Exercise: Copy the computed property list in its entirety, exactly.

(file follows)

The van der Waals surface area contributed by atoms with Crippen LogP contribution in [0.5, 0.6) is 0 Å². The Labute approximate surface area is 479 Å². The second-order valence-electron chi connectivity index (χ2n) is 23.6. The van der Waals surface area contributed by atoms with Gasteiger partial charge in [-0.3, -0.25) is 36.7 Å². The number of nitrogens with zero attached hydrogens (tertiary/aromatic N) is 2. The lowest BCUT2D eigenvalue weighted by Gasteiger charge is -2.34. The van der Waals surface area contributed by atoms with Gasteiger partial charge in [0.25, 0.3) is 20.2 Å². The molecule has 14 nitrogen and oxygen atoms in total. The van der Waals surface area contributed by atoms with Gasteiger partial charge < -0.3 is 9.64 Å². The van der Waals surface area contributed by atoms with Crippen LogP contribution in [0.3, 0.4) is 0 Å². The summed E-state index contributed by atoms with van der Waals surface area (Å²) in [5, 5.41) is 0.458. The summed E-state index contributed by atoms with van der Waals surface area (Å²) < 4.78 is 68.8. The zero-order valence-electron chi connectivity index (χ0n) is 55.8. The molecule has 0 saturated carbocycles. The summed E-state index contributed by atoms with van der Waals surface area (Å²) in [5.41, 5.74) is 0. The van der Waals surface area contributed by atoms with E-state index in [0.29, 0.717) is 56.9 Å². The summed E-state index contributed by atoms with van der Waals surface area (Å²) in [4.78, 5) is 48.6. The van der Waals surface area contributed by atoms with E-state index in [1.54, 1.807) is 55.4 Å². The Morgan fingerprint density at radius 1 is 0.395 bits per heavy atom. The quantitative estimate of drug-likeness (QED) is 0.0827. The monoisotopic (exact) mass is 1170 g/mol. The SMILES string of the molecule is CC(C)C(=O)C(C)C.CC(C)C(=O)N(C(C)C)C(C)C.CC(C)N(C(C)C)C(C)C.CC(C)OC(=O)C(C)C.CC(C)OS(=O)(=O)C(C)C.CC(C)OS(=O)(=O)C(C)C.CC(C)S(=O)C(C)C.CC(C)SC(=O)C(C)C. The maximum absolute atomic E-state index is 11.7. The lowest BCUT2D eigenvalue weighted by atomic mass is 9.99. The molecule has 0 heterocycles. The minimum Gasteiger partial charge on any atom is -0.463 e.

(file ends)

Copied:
The van der Waals surface area contributed by atoms with Crippen LogP contribution in [0.5, 0.6) is 0 Å². The Labute approximate surface area is 479 Å². The second-order valence-electron chi connectivity index (χ2n) is 23.6. The van der Waals surface area contributed by atoms with Gasteiger partial charge in [-0.3, -0.25) is 36.7 Å². The number of nitrogens with zero attached hydrogens (tertiary/aromatic N) is 2. The lowest BCUT2D eigenvalue weighted by Gasteiger charge is -2.34. The van der Waals surface area contributed by atoms with Gasteiger partial charge in [0.25, 0.3) is 20.2 Å². The molecule has 14 nitrogen and oxygen atoms in total. The van der Waals surface area contributed by atoms with Gasteiger partial charge < -0.3 is 9.64 Å². The van der Waals surface area contributed by atoms with Crippen LogP contribution in [0.3, 0.4) is 0 Å². The summed E-state index contributed by atoms with van der Waals surface area (Å²) in [5, 5.41) is 0.458. The summed E-state index contributed by atoms with van der Waals surface area (Å²) < 4.78 is 68.8. The zero-order valence-electron chi connectivity index (χ0n) is 55.8. The molecule has 0 saturated carbocycles. The summed E-state index contributed by atoms with van der Waals surface area (Å²) in [5.41, 5.74) is 0. The van der Waals surface area contributed by atoms with E-state index in [0.29, 0.717) is 56.9 Å². The summed E-state index contributed by atoms with van der Waals surface area (Å²) in [4.78, 5) is 48.6. The van der Waals surface area contributed by atoms with E-state index in [1.54, 1.807) is 55.4 Å². The Morgan fingerprint density at radius 1 is 0.395 bits per heavy atom. The quantitative estimate of drug-likeness (QED) is 0.0827. The monoisotopic (exact) mass is 1170 g/mol. The SMILES string of the molecule is CC(C)C(=O)C(C)C.CC(C)C(=O)N(C(C)C)C(C)C.CC(C)N(C(C)C)C(C)C.CC(C)OC(=O)C(C)C.CC(C)OS(=O)(=O)C(C)C.CC(C)OS(=O)(=O)C(C)C.CC(C)S(=O)C(C)C.CC(C)SC(=O)C(C)C. The maximum absolute atomic E-state index is 11.7. The lowest BCUT2D eigenvalue weighted by atomic mass is 9.99. The molecule has 0 heterocycles. The minimum Gasteiger partial charge on any atom is -0.463 e.